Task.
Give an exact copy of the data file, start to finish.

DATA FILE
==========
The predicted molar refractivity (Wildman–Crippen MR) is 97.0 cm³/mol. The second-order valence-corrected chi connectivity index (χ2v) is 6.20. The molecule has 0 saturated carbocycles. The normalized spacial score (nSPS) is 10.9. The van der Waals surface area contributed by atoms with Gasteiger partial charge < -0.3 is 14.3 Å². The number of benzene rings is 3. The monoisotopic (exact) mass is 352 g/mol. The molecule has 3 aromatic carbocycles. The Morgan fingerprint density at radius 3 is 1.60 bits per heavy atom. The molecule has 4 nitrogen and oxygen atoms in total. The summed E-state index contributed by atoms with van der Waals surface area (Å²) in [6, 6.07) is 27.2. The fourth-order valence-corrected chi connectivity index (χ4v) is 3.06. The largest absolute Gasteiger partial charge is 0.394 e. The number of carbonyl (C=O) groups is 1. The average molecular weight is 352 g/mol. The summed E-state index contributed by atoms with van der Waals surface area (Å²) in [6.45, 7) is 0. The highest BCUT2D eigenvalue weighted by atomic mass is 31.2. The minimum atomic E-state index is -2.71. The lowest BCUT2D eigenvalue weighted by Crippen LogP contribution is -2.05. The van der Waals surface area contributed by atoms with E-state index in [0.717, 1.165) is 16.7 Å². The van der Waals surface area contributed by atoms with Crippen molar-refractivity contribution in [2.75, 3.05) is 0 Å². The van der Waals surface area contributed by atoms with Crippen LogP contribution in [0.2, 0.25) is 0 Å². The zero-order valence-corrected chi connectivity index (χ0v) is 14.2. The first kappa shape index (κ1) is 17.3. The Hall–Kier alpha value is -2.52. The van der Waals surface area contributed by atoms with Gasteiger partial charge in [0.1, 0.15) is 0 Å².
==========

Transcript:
The predicted molar refractivity (Wildman–Crippen MR) is 97.0 cm³/mol. The second-order valence-corrected chi connectivity index (χ2v) is 6.20. The molecule has 0 saturated carbocycles. The normalized spacial score (nSPS) is 10.9. The van der Waals surface area contributed by atoms with Gasteiger partial charge < -0.3 is 14.3 Å². The number of benzene rings is 3. The monoisotopic (exact) mass is 352 g/mol. The molecule has 3 aromatic carbocycles. The Morgan fingerprint density at radius 3 is 1.60 bits per heavy atom. The molecule has 4 nitrogen and oxygen atoms in total. The summed E-state index contributed by atoms with van der Waals surface area (Å²) in [6, 6.07) is 27.2. The fourth-order valence-corrected chi connectivity index (χ4v) is 3.06. The largest absolute Gasteiger partial charge is 0.394 e. The number of carbonyl (C=O) groups is 1. The average molecular weight is 352 g/mol. The summed E-state index contributed by atoms with van der Waals surface area (Å²) in [6.45, 7) is 0. The highest BCUT2D eigenvalue weighted by atomic mass is 31.2. The minimum atomic E-state index is -2.71. The lowest BCUT2D eigenvalue weighted by Crippen LogP contribution is -2.05. The van der Waals surface area contributed by atoms with E-state index in [0.717, 1.165) is 16.7 Å². The van der Waals surface area contributed by atoms with Crippen molar-refractivity contribution in [2.75, 3.05) is 0 Å². The van der Waals surface area contributed by atoms with Crippen LogP contribution in [0.2, 0.25) is 0 Å². The zero-order valence-corrected chi connectivity index (χ0v) is 14.2. The first kappa shape index (κ1) is 17.3. The Hall–Kier alpha value is -2.52. The van der Waals surface area contributed by atoms with Gasteiger partial charge in [0.1, 0.15) is 0 Å².